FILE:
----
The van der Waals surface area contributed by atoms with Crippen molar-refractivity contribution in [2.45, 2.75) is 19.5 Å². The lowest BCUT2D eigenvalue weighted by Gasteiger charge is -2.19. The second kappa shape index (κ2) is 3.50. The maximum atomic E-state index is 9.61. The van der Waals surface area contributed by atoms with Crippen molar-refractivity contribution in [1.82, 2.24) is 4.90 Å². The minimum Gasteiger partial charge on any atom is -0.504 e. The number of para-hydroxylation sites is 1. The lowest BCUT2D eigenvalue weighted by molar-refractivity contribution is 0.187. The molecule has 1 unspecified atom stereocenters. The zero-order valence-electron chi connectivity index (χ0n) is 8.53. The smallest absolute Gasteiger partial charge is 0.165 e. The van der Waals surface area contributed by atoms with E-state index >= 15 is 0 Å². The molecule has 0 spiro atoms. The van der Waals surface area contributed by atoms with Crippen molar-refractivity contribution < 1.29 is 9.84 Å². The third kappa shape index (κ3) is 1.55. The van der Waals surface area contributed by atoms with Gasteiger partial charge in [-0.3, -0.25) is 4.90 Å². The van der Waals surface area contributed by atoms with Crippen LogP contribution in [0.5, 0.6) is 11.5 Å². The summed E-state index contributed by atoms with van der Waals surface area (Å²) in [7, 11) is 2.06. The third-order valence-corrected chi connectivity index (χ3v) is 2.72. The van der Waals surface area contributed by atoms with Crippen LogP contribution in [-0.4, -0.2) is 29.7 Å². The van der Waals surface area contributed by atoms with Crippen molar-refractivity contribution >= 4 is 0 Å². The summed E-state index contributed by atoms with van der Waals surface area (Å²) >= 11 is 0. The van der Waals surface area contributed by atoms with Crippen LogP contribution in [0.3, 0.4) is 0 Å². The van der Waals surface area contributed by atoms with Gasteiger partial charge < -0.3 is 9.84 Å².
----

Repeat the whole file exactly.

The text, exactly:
The van der Waals surface area contributed by atoms with Crippen molar-refractivity contribution in [2.45, 2.75) is 19.5 Å². The lowest BCUT2D eigenvalue weighted by Gasteiger charge is -2.19. The second kappa shape index (κ2) is 3.50. The maximum atomic E-state index is 9.61. The van der Waals surface area contributed by atoms with Crippen molar-refractivity contribution in [1.82, 2.24) is 4.90 Å². The minimum Gasteiger partial charge on any atom is -0.504 e. The number of para-hydroxylation sites is 1. The lowest BCUT2D eigenvalue weighted by molar-refractivity contribution is 0.187. The molecule has 1 unspecified atom stereocenters. The zero-order valence-electron chi connectivity index (χ0n) is 8.53. The smallest absolute Gasteiger partial charge is 0.165 e. The van der Waals surface area contributed by atoms with E-state index >= 15 is 0 Å². The molecule has 0 spiro atoms. The van der Waals surface area contributed by atoms with Crippen molar-refractivity contribution < 1.29 is 9.84 Å². The third kappa shape index (κ3) is 1.55. The van der Waals surface area contributed by atoms with Gasteiger partial charge in [-0.3, -0.25) is 4.90 Å². The van der Waals surface area contributed by atoms with Crippen LogP contribution in [0.5, 0.6) is 11.5 Å². The summed E-state index contributed by atoms with van der Waals surface area (Å²) in [7, 11) is 2.06. The third-order valence-corrected chi connectivity index (χ3v) is 2.72. The van der Waals surface area contributed by atoms with Crippen LogP contribution in [-0.4, -0.2) is 29.7 Å². The van der Waals surface area contributed by atoms with Crippen molar-refractivity contribution >= 4 is 0 Å². The summed E-state index contributed by atoms with van der Waals surface area (Å²) >= 11 is 0. The van der Waals surface area contributed by atoms with Crippen LogP contribution in [0.3, 0.4) is 0 Å². The van der Waals surface area contributed by atoms with Gasteiger partial charge < -0.3 is 9.84 Å².